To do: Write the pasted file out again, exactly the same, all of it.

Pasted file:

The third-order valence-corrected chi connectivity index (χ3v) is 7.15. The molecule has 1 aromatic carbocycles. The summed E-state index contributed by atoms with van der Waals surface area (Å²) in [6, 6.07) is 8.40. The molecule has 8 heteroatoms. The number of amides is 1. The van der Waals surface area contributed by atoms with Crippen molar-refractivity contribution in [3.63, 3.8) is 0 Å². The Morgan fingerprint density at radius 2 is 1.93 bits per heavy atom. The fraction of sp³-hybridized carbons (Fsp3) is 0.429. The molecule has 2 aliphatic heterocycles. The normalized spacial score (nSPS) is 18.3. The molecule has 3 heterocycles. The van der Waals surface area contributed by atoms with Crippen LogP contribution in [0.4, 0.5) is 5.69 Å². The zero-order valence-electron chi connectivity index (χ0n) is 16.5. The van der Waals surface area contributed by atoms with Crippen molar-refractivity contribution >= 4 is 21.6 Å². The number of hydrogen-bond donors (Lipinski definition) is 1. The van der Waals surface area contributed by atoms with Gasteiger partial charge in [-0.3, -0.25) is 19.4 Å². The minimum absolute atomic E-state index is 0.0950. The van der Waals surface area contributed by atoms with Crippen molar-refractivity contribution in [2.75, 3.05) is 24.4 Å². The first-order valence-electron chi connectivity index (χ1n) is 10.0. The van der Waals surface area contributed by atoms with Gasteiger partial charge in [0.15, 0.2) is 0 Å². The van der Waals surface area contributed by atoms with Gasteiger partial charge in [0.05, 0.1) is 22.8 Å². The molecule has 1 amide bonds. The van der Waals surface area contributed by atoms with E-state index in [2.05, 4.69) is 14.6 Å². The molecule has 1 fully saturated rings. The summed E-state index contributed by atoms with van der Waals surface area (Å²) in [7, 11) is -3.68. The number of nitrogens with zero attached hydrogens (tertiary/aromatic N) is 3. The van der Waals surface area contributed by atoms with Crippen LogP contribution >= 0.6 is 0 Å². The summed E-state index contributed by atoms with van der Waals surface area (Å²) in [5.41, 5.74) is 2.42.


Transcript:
The third-order valence-corrected chi connectivity index (χ3v) is 7.15. The molecule has 1 aromatic carbocycles. The summed E-state index contributed by atoms with van der Waals surface area (Å²) in [6, 6.07) is 8.40. The molecule has 8 heteroatoms. The number of amides is 1. The van der Waals surface area contributed by atoms with Crippen molar-refractivity contribution in [3.63, 3.8) is 0 Å². The Morgan fingerprint density at radius 2 is 1.93 bits per heavy atom. The fraction of sp³-hybridized carbons (Fsp3) is 0.429. The molecule has 2 aliphatic heterocycles. The normalized spacial score (nSPS) is 18.3. The molecule has 3 heterocycles. The van der Waals surface area contributed by atoms with Crippen LogP contribution in [0.4, 0.5) is 5.69 Å². The zero-order valence-electron chi connectivity index (χ0n) is 16.5. The van der Waals surface area contributed by atoms with Crippen molar-refractivity contribution >= 4 is 21.6 Å². The number of hydrogen-bond donors (Lipinski definition) is 1. The van der Waals surface area contributed by atoms with Gasteiger partial charge in [-0.3, -0.25) is 19.4 Å². The minimum absolute atomic E-state index is 0.0950. The van der Waals surface area contributed by atoms with Crippen molar-refractivity contribution in [2.75, 3.05) is 24.4 Å². The first-order valence-electron chi connectivity index (χ1n) is 10.0. The van der Waals surface area contributed by atoms with Gasteiger partial charge in [0.15, 0.2) is 0 Å². The van der Waals surface area contributed by atoms with Gasteiger partial charge in [0.05, 0.1) is 22.8 Å². The molecule has 1 amide bonds. The van der Waals surface area contributed by atoms with E-state index in [2.05, 4.69) is 14.6 Å². The molecule has 1 fully saturated rings. The summed E-state index contributed by atoms with van der Waals surface area (Å²) in [7, 11) is -3.68. The number of nitrogens with zero attached hydrogens (tertiary/aromatic N) is 3. The van der Waals surface area contributed by atoms with Crippen LogP contribution >= 0.6 is 0 Å². The summed E-state index contributed by atoms with van der Waals surface area (Å²) in [5.41, 5.74) is 2.42.